DENVER (KDVR) — An avalanche can have devastating and costly impacts, especially if it happens near a busy road. The Colorado Department of Transportation prevents this from happening by breaking up the heavy snow with explosions.

CDOT uses projectiles or bombs to trigger avalanches and knock down the snow. They work with forecasters who let them know if a road is at risk. When that happens, they shut down the road and use one of their tools.

Avalanche prevention tools ‘paying for themselves’

In dozens of locations, like the Eisenhower tunnel, they use a device called an O’Bellx. It’s a gas exploder that uses a mixture of hydrogen and oxygen to create a detonation just above the snow’s surface.

They put multiple devices in place ahead of time and then they can use a computer to set them off.

“It makes us a lot quicker at doing the work, so we can close the road at 5 in the morning, come in do the work and be open by 6 or 7, and hopefully the public doesn’t even know we were there,” Jamie Yount with CDOT said.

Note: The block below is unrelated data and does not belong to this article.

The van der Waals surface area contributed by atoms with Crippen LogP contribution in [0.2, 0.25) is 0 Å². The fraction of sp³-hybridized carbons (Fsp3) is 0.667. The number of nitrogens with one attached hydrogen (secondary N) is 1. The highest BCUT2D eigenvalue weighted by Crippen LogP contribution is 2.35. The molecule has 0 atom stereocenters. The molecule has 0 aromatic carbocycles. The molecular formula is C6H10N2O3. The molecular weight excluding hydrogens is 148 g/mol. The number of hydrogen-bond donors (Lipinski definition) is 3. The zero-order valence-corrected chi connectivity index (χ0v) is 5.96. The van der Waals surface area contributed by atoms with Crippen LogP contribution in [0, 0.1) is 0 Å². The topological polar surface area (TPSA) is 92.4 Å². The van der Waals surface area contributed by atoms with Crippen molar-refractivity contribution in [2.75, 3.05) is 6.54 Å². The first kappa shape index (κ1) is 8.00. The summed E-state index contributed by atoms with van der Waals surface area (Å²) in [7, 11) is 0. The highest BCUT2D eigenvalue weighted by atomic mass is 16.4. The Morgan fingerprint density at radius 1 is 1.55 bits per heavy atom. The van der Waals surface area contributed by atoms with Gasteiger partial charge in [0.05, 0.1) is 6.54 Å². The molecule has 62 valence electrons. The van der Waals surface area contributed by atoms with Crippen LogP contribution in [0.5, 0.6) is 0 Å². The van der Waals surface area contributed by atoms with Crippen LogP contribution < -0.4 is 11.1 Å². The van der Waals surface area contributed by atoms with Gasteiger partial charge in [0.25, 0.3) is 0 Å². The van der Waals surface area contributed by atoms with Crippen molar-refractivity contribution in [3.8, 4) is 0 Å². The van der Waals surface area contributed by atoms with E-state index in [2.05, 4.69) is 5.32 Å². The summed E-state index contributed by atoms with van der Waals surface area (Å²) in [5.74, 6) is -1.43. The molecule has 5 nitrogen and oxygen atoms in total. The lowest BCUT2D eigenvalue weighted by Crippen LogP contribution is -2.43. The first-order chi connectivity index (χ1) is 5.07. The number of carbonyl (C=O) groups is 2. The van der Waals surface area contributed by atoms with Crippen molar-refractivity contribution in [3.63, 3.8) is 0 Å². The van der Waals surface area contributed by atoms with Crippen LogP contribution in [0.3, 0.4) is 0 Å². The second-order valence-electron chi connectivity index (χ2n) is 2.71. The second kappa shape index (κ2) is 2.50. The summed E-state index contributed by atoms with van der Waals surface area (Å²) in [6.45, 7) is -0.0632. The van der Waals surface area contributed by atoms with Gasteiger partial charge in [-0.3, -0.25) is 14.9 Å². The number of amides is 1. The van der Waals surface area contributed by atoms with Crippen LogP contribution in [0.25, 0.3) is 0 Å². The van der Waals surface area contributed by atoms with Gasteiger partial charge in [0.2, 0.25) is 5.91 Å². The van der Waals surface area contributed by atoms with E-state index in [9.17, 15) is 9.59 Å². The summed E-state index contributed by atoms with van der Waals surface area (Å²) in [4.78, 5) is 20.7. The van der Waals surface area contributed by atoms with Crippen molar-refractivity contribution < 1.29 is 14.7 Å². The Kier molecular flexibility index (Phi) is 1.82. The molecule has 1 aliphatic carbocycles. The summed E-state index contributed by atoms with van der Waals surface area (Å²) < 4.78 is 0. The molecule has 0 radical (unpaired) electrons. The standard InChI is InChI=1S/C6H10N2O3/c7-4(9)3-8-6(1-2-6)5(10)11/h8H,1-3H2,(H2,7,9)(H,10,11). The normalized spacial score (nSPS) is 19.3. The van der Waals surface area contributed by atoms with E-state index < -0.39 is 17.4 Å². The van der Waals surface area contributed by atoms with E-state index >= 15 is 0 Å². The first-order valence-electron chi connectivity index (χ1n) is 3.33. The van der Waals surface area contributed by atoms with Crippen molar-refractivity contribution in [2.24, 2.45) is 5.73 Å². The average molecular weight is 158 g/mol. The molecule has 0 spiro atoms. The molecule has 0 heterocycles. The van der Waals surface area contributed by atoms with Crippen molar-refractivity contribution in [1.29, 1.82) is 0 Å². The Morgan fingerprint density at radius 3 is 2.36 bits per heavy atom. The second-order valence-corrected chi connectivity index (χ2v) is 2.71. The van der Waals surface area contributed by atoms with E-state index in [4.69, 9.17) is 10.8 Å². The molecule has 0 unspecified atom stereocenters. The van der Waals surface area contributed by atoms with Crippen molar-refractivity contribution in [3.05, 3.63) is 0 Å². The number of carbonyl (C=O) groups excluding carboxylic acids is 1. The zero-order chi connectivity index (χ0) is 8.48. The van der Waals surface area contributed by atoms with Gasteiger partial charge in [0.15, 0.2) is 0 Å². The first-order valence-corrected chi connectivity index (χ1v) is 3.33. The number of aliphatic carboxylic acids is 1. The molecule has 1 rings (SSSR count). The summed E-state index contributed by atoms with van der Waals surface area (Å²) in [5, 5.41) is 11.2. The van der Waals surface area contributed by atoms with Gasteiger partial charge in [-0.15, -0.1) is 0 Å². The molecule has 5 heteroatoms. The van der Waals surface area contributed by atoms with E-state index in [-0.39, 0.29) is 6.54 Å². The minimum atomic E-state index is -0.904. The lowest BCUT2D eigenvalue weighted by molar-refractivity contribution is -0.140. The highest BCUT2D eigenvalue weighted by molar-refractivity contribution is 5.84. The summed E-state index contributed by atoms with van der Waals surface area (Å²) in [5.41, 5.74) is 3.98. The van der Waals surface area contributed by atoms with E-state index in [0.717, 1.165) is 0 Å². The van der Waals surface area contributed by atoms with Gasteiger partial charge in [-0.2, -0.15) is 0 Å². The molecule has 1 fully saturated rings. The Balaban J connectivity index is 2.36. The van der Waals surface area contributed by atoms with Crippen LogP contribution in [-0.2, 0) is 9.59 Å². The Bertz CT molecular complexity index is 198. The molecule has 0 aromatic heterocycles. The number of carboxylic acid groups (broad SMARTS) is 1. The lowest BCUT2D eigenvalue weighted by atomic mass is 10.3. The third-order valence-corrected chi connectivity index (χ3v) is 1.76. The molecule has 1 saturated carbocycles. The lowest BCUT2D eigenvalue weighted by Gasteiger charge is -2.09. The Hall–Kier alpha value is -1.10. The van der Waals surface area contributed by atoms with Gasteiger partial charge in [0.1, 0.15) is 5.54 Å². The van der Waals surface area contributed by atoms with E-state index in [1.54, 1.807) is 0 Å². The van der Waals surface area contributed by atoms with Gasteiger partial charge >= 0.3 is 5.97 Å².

When it comes to maintenance and operation, avalanche mitigation came with a price tag of $548,643 in 2022. It’s cost more than $233,000 so far this year — a cost that CDOT says is worth it in the long run.

“An hour of road closure on I-70 is about a million dollars in economic loss,” Yount said. “If we’re able to do this work a lot quicker and more efficiently and effectively, and keep the avalanches smaller and keep those road closures shorter, then the systems are def paying for themselves over time.”